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... and is already considered the most momentous dive movie ever made?

The Avatar saga will evolve into five chapters and is James Cameron’s personal story with the distinctive message to not sacrifice everything for pure greed and conquest. It might take all five movies to really make that message loud and clear for the whole world. James Cameron is a free- and scuba diving explorer at heart and he wants to share his inspiring vision of the underwater world in Avatar II. The movie is said to last about three hours and currently only the following is known about the plot: 12 years after exploring Pandora and joining the Na'vi, Jake Sully has formed a family with Neytiri as they are wandering across the expansive world of Pandora, meeting new allies in the form of the water-dwelling Metkayina clan led by Tonowari. Everything changes when the R.D.A. (Resources Development Administration) once again invade Pandora to finish what they’ve started.


Many of the actors doing a lot of underwater work themselves, a substantial part of that involves freediving, which many of the crew including stars Kate Winslet and Sigourney Weaver had been trained in by Kirk Krack, a world-renowned expert in freediving. The cast, among a seven-year-old child, are up to four minute breath-holds. He himself spent two years working on the film as a freedive safety, training and educational consultant. Most other movies with underwater scenes are using the “dry-for-wet” method, where the scenes are shot in the dry and the water is only simulated by technical manipulation, quite to the contrary of Avatar II where all scenes are “wet-for-wet” shots, hence real performance capture underwater. It is said that the crew logged over 200’000 freedives between the cast, safety, camera people, grips, special effects technicians. On principal cast days some crew members spent about 12 hours in the water tank. Apparently, two of them logged 3 ½ hours of breath-holding on one busy day.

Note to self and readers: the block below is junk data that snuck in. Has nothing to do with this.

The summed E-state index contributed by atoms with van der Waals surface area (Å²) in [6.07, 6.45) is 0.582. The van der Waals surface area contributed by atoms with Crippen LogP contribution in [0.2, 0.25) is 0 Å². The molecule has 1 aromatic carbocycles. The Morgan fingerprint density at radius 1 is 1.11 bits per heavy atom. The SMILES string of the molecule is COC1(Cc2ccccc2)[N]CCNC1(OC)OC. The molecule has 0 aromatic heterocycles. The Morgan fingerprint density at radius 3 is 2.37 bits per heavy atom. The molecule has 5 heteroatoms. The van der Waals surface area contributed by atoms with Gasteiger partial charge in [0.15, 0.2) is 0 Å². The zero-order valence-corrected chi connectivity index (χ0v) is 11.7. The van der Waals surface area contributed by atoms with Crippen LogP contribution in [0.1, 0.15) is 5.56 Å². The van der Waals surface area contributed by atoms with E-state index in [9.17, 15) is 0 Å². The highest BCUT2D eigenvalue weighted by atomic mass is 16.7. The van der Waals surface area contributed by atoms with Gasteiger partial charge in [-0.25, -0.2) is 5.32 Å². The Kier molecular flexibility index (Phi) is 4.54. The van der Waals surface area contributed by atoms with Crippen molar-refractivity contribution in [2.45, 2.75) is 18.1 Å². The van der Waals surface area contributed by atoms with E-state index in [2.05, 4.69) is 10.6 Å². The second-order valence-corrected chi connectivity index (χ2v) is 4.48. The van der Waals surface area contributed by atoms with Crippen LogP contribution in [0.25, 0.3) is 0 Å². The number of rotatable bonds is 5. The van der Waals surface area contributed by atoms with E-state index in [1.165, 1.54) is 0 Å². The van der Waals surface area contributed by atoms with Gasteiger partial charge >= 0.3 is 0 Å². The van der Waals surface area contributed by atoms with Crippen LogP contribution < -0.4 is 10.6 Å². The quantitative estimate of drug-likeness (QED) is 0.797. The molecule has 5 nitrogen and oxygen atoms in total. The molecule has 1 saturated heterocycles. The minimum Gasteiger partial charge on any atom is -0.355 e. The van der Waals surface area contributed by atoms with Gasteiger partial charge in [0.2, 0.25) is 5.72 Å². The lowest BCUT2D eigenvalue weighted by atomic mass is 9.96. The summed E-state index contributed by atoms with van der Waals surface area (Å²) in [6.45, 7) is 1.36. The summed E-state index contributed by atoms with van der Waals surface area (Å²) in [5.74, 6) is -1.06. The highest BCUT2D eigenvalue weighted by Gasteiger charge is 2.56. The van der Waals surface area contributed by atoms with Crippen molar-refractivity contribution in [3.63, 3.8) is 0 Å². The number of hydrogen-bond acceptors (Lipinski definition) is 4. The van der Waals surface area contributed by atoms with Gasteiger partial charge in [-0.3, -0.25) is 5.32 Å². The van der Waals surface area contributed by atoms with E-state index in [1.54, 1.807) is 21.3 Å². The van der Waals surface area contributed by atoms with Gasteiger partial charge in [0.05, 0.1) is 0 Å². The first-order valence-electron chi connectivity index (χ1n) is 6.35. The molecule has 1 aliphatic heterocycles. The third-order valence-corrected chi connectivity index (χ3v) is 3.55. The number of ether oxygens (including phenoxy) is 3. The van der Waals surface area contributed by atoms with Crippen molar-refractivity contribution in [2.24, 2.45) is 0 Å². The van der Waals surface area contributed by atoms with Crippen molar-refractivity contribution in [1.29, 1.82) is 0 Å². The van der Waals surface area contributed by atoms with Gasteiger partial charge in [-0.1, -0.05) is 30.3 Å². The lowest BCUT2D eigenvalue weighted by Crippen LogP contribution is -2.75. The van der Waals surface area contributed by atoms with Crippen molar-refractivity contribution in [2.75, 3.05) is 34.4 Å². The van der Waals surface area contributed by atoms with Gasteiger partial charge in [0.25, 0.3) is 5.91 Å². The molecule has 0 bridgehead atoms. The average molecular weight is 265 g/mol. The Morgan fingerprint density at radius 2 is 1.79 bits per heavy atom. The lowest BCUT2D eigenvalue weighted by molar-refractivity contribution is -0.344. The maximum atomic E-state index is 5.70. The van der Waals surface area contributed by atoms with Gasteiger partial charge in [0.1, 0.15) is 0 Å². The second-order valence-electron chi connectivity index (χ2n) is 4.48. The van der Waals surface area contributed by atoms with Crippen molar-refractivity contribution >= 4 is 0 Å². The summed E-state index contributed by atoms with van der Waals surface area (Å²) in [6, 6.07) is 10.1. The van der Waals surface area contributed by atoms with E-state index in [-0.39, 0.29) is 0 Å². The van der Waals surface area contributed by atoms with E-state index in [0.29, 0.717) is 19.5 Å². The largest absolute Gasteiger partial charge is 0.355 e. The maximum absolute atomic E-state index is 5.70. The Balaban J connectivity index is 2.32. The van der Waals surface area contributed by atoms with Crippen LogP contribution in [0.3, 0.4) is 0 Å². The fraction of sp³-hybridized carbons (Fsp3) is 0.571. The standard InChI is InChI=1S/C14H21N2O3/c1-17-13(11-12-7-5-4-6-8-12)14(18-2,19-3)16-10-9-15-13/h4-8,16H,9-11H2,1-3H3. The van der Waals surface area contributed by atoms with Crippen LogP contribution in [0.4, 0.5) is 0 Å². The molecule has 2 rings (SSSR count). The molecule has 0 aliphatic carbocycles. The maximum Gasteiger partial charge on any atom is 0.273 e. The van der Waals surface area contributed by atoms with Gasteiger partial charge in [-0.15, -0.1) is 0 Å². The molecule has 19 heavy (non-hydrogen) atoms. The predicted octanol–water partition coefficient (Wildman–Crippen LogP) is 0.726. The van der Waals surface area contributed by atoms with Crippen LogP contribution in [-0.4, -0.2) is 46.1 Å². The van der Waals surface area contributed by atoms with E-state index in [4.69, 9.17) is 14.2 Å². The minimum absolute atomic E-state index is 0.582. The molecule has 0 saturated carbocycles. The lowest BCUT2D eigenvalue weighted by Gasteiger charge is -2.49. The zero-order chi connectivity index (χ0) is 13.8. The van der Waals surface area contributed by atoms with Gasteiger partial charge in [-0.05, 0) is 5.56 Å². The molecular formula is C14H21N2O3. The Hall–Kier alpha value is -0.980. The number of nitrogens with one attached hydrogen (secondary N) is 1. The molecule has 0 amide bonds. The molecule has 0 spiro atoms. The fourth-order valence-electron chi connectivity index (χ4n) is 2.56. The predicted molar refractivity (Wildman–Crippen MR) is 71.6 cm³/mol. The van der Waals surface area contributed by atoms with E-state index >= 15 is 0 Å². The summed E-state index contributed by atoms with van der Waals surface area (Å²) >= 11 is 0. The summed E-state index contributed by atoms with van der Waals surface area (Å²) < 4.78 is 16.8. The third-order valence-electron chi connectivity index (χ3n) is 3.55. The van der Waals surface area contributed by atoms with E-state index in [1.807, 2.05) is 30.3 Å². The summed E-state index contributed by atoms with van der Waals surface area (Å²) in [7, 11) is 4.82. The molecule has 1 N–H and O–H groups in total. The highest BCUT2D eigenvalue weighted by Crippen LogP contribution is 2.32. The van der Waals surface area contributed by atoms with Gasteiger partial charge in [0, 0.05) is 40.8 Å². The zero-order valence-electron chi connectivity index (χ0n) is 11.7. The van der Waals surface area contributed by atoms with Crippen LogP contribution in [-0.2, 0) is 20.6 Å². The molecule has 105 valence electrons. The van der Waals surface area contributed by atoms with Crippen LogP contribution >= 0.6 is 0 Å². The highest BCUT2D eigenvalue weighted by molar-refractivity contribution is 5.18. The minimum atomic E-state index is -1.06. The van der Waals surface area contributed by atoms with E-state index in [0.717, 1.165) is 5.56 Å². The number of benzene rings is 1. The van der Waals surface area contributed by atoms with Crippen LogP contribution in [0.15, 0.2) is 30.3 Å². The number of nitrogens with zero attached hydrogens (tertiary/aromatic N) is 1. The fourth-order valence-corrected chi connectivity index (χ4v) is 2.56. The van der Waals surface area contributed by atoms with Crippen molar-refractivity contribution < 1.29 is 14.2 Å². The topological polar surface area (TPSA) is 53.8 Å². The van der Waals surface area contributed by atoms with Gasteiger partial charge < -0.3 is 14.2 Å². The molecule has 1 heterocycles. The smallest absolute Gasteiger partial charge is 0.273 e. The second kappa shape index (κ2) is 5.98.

Even though the principal photography has been wrapped by the end of 2019, the movie will not be released until 17th December 2021, due to the extremely complex post production.


That gives you plenty of time to dive into the magical, somewhat AVATAR-like cenotes of the Yucatán peninsula in Mexico.


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Sadly not anymore. Although all life originated from water, we've gradually lost many of our biological ties with it. But there is still one astounding evolutionary adaptation slumbering in all of us: The mammalian diving response or dive reflex We share it with whales, dolphins, seals, penguins and the likes. While they need it to function in their everyday life, it is designed as a survival mechanism to us. However, we do not benefit from its effects merely in an emergency, but as well when diving on breath hold = freediving a.k.a. apnea.

Initial stimulus

Facial immersion in water or even just facial contact with water; the colder, the faster the reaction. The receptors in the face, especially on the forehead and around the nose, are connected to the trigeminal nerve. Said nerve transmits the information to the brain, which stimulates the vagus nerve. This results in the immediate closure of the airway as well as a number of physiological changes to optimize the body’s oxygen management towards conservation.